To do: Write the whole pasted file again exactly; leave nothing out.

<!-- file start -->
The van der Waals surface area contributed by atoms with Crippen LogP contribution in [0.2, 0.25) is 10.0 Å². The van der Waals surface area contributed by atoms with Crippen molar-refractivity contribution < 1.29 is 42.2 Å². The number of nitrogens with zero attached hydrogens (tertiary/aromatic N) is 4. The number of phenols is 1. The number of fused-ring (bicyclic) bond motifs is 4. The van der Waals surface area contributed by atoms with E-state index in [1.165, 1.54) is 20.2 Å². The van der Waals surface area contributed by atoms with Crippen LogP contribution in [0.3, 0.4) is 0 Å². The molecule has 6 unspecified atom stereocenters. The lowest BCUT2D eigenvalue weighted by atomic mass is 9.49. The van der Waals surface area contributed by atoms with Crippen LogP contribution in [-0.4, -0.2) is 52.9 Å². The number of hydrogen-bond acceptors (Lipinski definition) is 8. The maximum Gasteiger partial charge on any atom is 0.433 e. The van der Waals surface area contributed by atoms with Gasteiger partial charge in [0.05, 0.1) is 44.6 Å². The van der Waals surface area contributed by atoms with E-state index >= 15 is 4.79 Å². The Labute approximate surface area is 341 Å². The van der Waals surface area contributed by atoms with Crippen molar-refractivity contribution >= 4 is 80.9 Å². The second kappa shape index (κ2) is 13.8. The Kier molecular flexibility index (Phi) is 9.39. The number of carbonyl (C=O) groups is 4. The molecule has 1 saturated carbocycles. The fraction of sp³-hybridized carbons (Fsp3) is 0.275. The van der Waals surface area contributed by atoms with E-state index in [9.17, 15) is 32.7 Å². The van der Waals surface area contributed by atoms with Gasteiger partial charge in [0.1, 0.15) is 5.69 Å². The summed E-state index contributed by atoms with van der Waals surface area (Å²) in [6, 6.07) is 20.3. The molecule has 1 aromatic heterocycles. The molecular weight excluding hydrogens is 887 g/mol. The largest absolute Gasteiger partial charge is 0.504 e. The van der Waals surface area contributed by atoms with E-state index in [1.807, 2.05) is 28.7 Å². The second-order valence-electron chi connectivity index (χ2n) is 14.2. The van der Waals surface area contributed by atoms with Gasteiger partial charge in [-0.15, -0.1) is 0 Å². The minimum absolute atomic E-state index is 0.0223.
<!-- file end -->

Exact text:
The van der Waals surface area contributed by atoms with Crippen LogP contribution in [0.2, 0.25) is 10.0 Å². The van der Waals surface area contributed by atoms with Crippen molar-refractivity contribution < 1.29 is 42.2 Å². The number of nitrogens with zero attached hydrogens (tertiary/aromatic N) is 4. The number of phenols is 1. The number of fused-ring (bicyclic) bond motifs is 4. The van der Waals surface area contributed by atoms with E-state index in [1.165, 1.54) is 20.2 Å². The van der Waals surface area contributed by atoms with Crippen LogP contribution in [0.3, 0.4) is 0 Å². The molecule has 6 unspecified atom stereocenters. The lowest BCUT2D eigenvalue weighted by atomic mass is 9.49. The van der Waals surface area contributed by atoms with Crippen LogP contribution in [-0.4, -0.2) is 52.9 Å². The number of hydrogen-bond acceptors (Lipinski definition) is 8. The maximum Gasteiger partial charge on any atom is 0.433 e. The van der Waals surface area contributed by atoms with Gasteiger partial charge in [0.05, 0.1) is 44.6 Å². The van der Waals surface area contributed by atoms with E-state index >= 15 is 4.79 Å². The Labute approximate surface area is 341 Å². The van der Waals surface area contributed by atoms with Crippen molar-refractivity contribution >= 4 is 80.9 Å². The second kappa shape index (κ2) is 13.8. The Kier molecular flexibility index (Phi) is 9.39. The number of carbonyl (C=O) groups is 4. The molecule has 1 saturated carbocycles. The fraction of sp³-hybridized carbons (Fsp3) is 0.275. The van der Waals surface area contributed by atoms with E-state index in [9.17, 15) is 32.7 Å². The van der Waals surface area contributed by atoms with Gasteiger partial charge in [0.1, 0.15) is 5.69 Å². The summed E-state index contributed by atoms with van der Waals surface area (Å²) in [6, 6.07) is 20.3. The molecule has 1 aromatic heterocycles. The molecular weight excluding hydrogens is 887 g/mol. The largest absolute Gasteiger partial charge is 0.504 e. The van der Waals surface area contributed by atoms with E-state index in [1.807, 2.05) is 28.7 Å². The second-order valence-electron chi connectivity index (χ2n) is 14.2. The van der Waals surface area contributed by atoms with Gasteiger partial charge in [-0.15, -0.1) is 0 Å². The minimum absolute atomic E-state index is 0.0223.